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Heroism and Argue, Annotated Bibliography Example

Pages: 5

Words: 1292

Annotated Bibliography

The thesis of my essay is that the portrayal of the tragic hero in classical myth and literature shows an evolution in the human ideal of heroisms. The basic thrust of my argument will illustrate the changing conception of the tragic hero from a religious to humanist personification. The three literary works that will be used to support my thesis are: The Epic of Gilgamesh by anonymous, Oedipus the King by Sophocles, and William Shakespeare’s Hamlet: the Prince of Denmark. These three works will be  explored through the additional use of secondary materials that will provide evidence for my thesis, as well as placing the idea of the tragic hero in a historical context.

The sources that serve as secondary materials are listed below. Each of the listed resources has been chosen because it provides direct support for the idea that, while certain forms of tragedy have remained more or less intact through the ages, the conception of what makes a tragic hero has evolved over many centuries from an initial conception that stressed Divine destiny, to a conception that focused on the existential lack of belief in divinity or destiny.

For this reason sources that are specifically about one of the three literary works are included as well as sources that approach the subject of the literary hero in a more general way.  Works such as W. Thomas. MacCary’s,  Hamlet A Guide to the Play (1998) offer the ability to make general points about various aspects of Hamlet, that will cite consistently in support of the thesis. Works such as  Charles Segal’s, Oedipus Tyrannus: Tragic Heroism and the Limits of Knowledge (2001) allow for the framing of historical context regarding the evolution of the idea of the tragic hero.   Similarly,  Jeffrey H. Tigay’s, The Evolution of the Gilgamesh Epic (2002) allows for an exploration of the deepest history of the tragic-hero and also provides a model for the evolution of the cultural ideal of the tragic-hero.

Annotated Bibliography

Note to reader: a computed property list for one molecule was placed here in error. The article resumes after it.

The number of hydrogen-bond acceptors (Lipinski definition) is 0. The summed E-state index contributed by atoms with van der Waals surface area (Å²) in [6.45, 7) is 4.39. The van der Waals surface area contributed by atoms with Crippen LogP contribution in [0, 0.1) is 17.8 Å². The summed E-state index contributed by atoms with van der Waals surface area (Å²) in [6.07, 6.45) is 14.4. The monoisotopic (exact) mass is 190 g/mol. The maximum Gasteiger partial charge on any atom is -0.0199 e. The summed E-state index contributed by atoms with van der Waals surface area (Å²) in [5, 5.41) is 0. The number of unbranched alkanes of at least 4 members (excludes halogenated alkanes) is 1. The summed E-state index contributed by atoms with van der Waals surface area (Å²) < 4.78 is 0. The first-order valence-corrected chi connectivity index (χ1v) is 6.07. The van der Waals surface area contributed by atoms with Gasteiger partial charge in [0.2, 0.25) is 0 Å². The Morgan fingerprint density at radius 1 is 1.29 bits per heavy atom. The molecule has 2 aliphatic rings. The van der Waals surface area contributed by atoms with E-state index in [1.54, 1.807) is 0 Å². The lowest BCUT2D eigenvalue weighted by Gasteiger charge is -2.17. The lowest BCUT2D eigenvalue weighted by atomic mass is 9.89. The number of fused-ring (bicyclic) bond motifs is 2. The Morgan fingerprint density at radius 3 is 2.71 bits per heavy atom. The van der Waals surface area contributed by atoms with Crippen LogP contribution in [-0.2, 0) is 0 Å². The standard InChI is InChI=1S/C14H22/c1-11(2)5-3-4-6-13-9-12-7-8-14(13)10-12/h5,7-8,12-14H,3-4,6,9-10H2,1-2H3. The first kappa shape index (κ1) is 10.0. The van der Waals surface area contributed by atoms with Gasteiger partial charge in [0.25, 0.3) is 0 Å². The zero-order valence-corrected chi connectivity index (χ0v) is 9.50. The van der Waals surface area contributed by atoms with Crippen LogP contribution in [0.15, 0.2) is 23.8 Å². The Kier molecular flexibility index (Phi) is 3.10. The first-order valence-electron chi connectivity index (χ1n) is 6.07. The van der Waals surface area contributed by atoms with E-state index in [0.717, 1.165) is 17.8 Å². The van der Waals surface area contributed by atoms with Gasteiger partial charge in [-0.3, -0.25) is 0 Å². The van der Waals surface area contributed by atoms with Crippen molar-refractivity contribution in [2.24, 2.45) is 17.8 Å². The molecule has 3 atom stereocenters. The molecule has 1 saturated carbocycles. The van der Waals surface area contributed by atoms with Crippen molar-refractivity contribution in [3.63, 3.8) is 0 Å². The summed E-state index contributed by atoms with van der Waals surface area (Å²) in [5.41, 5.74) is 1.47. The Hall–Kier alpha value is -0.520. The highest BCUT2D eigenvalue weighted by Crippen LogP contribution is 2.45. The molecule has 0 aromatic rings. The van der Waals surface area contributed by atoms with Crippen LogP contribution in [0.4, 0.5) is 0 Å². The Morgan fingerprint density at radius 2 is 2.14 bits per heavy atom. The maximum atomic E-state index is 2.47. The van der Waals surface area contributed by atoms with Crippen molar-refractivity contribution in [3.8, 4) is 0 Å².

MacCary, W. Thomas. Hamlet A Guide to the Play. Westport, CT: Greenwood Press, 1998. This source is crucial for placing Shakespeare’s Hamlet in both an historical and literary context. This source is also important because it directly supports my contention that the character of Hamlet shows a movement away from religious to psychological principles in the cultural conception of the tragic hero. For example, MacCary writes that “The evolution of the text and character shows Shakespeare’s consistent concern with the nature of the tragic hero: to what extent does he accept responsibility for his actions and their significance?” (MacCary 9) which supports the idea that Hamlet was conceived of as a secular character rather than as a religious symbol.

Moddelmog, Debra A. Readers and Mythic Signs: The Oedipus Myth in Twentieth-Century Fiction. Carbondale, IL: Southern Illinois University Press, 1993.

Moddelmog’s study is a  needed resource because it offers evidence to support my contention that myths are reinterpreted throughout history and come to reflect the social evolution and mores of changing civilizations. Myth is the underlying principle behind all literature and is therefore a crucial aspect of the conception of the tragic-hero. Moddelmog offers the following insight into how myth and (modern) civilization are connected: “When Sigmund Freud chose the Oedipus myth to exemplify his theory of infant development, he changed forever the way we look at the myth […] the Oedipus myth was now a psychological drama about desire”  (Moddelmog 86). This provides evidence that modern society interprets on a psychological rather than religious basis.

Segal, Charles. Oedipus Tyrannus: Tragic Heroism and the Limits of Knowledge. 2nd ed. New York: Oxford University Press, 2001.

This source provides solid evidence for the rooting of ancient literature in religious ideas. It also shows that future ideas based in psychological and secular ideas evolved naturally from the ancient ideas that were expressed in the conception of the Greek tragic-hero. Segal writes for example that “The ancient Greek dramas were performed each year in Athens as part of the